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Same-sex marriage bill would have ‘ample religious protections’: Brandis


Senior Government ministers are moving to avoid another feud within the Coalition over same-sex marriage, nominating Liberal Dean Smith's bill as "a good starting point", while promising "ample protections for religious freedoms".

As expectations grow a "yes" result will be announced on Wednesday, those on the conservative side have been trying to exert influence over the shape of any bill to legalise same-sex marriage.

Key dates in SSM postal survey:

  • August 24 — the final day to register with the AEC if you want to take part in the survey
  • September 12 — survey forms start being sent out
  • September 25 — all forms are expected to have been sent
  • October 27 — forms are strongly encouraged to be returned by this date
  • November 7 — the final deadline to return surveys
  • November 15 — results are released

Senator Smith's plan has attracted broad parliamentary support — but Liberal Senator James Paterson released an alternative on Monday, which he argued would provide even greater protections for religious freedoms, beyond the ceremony itself.

Some conservatives are deeply concerned the "centre-right" Coalition could be the party to legalise same-sex marriage and see "heavy" religious protections as their only protection against a backlash from party members and supporters.

But Attorney-General George Brandis said the Coalition had "gone to great lengths to make sure this is ultimately the call of the Australian people" and any bill would contain "ample religious protections".

"We have always made it clear that the protection of religious freedom is an important value," he told 7.30.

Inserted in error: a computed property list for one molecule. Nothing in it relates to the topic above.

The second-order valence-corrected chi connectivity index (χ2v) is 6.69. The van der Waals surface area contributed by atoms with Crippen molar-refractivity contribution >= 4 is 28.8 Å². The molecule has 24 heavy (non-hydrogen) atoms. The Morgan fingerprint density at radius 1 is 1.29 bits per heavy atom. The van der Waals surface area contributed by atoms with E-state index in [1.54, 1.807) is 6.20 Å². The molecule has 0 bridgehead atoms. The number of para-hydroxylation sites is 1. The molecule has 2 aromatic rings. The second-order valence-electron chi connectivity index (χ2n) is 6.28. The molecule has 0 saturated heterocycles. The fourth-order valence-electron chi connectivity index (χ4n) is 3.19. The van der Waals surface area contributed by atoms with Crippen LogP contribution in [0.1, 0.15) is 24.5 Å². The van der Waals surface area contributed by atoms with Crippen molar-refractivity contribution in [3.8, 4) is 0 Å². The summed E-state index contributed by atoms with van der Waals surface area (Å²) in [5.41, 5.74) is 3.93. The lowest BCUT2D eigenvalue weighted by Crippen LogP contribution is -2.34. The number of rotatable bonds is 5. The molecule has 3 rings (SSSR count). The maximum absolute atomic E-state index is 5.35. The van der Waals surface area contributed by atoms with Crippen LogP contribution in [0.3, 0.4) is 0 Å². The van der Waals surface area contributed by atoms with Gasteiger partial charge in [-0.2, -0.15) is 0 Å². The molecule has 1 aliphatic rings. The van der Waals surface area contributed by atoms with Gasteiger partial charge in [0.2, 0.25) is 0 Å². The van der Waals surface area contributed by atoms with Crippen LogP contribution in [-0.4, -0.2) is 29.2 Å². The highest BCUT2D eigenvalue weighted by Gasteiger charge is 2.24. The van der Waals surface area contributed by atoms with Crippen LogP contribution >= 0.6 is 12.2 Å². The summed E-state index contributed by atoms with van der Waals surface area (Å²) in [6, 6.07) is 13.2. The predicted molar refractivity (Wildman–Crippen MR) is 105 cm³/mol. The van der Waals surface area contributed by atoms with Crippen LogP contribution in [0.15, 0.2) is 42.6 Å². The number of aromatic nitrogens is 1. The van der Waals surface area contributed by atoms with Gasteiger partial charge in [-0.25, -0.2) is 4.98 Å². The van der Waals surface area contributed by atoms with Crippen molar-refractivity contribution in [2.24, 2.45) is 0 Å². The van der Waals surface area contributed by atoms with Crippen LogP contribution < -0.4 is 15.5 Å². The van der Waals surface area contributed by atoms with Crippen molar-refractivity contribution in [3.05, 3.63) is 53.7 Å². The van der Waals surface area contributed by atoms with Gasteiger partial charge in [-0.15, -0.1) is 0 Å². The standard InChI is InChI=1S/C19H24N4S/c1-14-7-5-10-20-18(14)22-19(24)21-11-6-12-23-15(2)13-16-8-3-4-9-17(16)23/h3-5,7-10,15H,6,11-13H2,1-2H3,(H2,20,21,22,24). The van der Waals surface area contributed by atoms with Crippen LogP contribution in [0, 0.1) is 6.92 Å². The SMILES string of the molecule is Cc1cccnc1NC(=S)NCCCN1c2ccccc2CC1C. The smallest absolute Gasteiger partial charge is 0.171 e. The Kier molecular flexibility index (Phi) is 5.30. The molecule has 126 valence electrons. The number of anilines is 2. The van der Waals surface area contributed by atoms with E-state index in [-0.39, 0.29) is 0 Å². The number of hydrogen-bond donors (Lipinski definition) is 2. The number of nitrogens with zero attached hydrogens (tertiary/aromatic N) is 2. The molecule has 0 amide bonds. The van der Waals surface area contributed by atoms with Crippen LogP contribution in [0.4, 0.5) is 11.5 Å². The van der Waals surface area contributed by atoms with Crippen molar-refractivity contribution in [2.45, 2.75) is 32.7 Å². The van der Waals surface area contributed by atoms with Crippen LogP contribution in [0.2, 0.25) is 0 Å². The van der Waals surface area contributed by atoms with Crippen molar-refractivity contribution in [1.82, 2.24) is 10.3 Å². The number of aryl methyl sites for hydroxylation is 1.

"But where you draw the line, how narrowly or how broadly you draw the line, is going to be the subject, no doubt, of a lot of attention during the parliamentary debate."

Bill could mean demolishing anti-discrimination laws

The protections contained in Senator Smith's bill would ensure religious ministers and civil celebrants cannot be sued if they refuse to marry same-sex couples.

But Senator Paterson's version has gone much further — allowing private businesses to refuse goods and services for gay weddings if they have "conscientious objections".

Senator Paterson's bill would effectively mean demolishing or overriding existing anti-discrimination laws — which Cabinet Minister Simon Birmingham said the Government had no intention of doing.

"We already have very clear anti-discrimination laws that say you can't turn customers away on the basis of their gender, race, and sexuality and we should not be changing the operation of those laws," Senator Birmingham said.

Senator Paterson's intervention in the debate has infuriated some colleagues, who have questioned whether the Victorian Senator — who voted Yes in the survey — was now trying to burnish his conservative credentials to shore up his pre-selection.

One MP said their "gut turned" when they read the details of Senator Paterson's bill, while another Coalition MP accused him and his conservative colleagues of trying to "torpedo" the process.

There is also an element of frustration among the same-sex marriage supporters, who feel that they have "bent over backwards" to meet the demands of the right-wing of the party — including agreeing to a postal survey.

Depending on the outcome of the survey, Senator Smith is set to table his bill on Thursday, while Senator Paterson is yet to decide whether he will introduce his plan to the Upper House or the party room for further debate.

However, senior members of the Government have made it clear there is little appetite for more debate and the fate of both bills would be decided in Parliament.


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